Since the Schuman Declaration, the first speech uttered in pursuit of a United Europe, was stated on May 9th 1950, the feeling of Europe and being European has grown stronger. Every year, for the past 40 years, European Day has been celebrated on this date, but what is the true meaning of being European?


In recent years, we have seen how this question has been raised and challenged by all sorts of people and political parties in every and each of the countries, belonging or not to the European Union, and worldwide. Not only would it be foolish to attempt to talk about the “purity of a nation or race” in a world where globalisation, multiculturalism and the merging of people is widespread. Human history, and more even so that of European countries, cannot overlook the fact that we are but the result of thousands of years of various and varied cultures and people coming together.


In this post we want to address the importance of knowing about the history of a country and acknowledging the influence each culture has had on it. Like the British author Benjamin Zephania wrote, take some of these and those people,


“Then add to the melting pot.

Leave the ingredients to simmer.

As they mix and blend [...]

Add some unity, understanding,

and respect for the future,

Serve with justice

And enjoy.” (The British - serves 60 million)



We will do so by exemplifying the case of Spain and analysing the ingredients of this recipe and the flavours each of them has left on the overall taste. Beginning with the original inhabitants of the peninsula, through more than 2,000 years of history and cultural exchange, up to the last effects of the 21st century migratory movements and the internationalisation of societies.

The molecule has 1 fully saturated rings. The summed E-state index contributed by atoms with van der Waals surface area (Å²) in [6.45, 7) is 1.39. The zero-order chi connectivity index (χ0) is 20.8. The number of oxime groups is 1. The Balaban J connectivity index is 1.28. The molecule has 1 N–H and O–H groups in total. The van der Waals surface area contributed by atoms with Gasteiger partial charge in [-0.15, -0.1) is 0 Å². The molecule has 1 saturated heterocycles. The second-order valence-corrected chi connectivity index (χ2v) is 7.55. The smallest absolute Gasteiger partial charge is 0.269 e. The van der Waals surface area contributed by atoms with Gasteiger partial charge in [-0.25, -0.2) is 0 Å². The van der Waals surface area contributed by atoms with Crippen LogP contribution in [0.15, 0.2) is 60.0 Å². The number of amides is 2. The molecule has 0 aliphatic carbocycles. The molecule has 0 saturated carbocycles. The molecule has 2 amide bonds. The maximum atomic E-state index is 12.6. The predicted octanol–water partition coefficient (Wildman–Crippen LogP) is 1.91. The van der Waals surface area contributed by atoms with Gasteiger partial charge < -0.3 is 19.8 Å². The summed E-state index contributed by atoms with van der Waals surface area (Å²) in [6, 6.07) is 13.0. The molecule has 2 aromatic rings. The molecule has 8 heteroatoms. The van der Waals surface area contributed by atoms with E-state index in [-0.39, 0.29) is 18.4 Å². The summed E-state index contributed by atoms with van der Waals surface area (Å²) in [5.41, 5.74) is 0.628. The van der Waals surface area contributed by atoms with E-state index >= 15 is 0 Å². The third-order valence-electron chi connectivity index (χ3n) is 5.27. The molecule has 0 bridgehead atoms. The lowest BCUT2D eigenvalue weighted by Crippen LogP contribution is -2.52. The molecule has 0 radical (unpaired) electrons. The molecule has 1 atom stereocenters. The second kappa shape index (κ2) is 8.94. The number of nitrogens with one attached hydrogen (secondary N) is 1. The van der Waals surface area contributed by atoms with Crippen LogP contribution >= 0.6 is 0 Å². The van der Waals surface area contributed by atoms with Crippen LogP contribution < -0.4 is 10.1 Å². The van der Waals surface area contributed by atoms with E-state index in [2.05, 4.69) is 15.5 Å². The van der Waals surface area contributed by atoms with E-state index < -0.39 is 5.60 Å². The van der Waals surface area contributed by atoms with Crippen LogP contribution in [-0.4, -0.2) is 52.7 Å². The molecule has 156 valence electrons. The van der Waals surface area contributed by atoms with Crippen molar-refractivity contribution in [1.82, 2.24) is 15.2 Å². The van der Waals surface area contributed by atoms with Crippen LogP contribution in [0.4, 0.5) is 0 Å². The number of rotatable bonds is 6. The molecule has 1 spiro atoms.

Long before the Romans arrived to the Iberian Peninsula, several Iberian and Celtic tribes coexisted there, together with Greek and Phoenician colonies, who already practised cultural exchange, enriching each other and learning from one another. 


Many regions in Spain have different remnants from these civilisations, such as the Aqueduct of Segovia or the Roman Theatre in Cartagena. In Cartagena, they even have a celebration called “Carthaginians and Romans”, where they celebrate the historical past of the city. As you can imagine, the name Cartagena comes from Cartago Nova, the name the city used to have more than 2,200 years ago.

The names of many cities in Spain come from the Roman age, but also from Al-Andalus, the name the Arabs gave to Spain during the 8 centuries they lived here. You can still see their influence, mainly, in the architecture and food of different places. This influence is more remarkable in the south. Cities such as Granada, Cordoba or Seville are some of the greatest examples of the Arab legacy in our country. You may also find examples of this legacy in other areas of Spain, such as in Zaragoza or Valencia.


One of the most important cities in Spain where you can enjoy the heritage of the different cultures that have lived in our country at some point is Toledo. Also known as the City of the Three Cultures, Toledo is a showcase of the Arabs, Jewish and Catholics living in Spain for several centuries. 


The culture is highly associated with the language. Many words and idioms in Spanish come from the connection of cultures and different people. Nowadays, you can also find areas with another official language, besides Spanish: Basque, Galician and Catalan-Valencian. The coexistence of these languages is also living proof of the history of the different regions in Spain. Accents and idioms change a lot from one area to another, so it is very interesting and enriching to learn about them.


The Spanish people have also been influenced by the different cultures and the fact that we have learnt to accept and live with different people. Spain is a very open and varied country. Younger generations are more inclusive day by day. It doesn’t matter where you are from, you can always feel at home in Spain. Our way of living, our culture, our music, our architecture, our food, … everything is connected to our past, but also looking into the future. Mixing different traditions and cultures from all over Europe and the world is what keeps the Spanish culture evolving, but embracing our past.


These examples of multiculturalism can also be found in Europe, the continent where different cultures meet, converse, and look for a future together. We encourage you to go out and look for the different styles and influences from the past in your now second home city.


These differences are part of the magic of Spain, we look at our differences as the place where we meet, not where we split.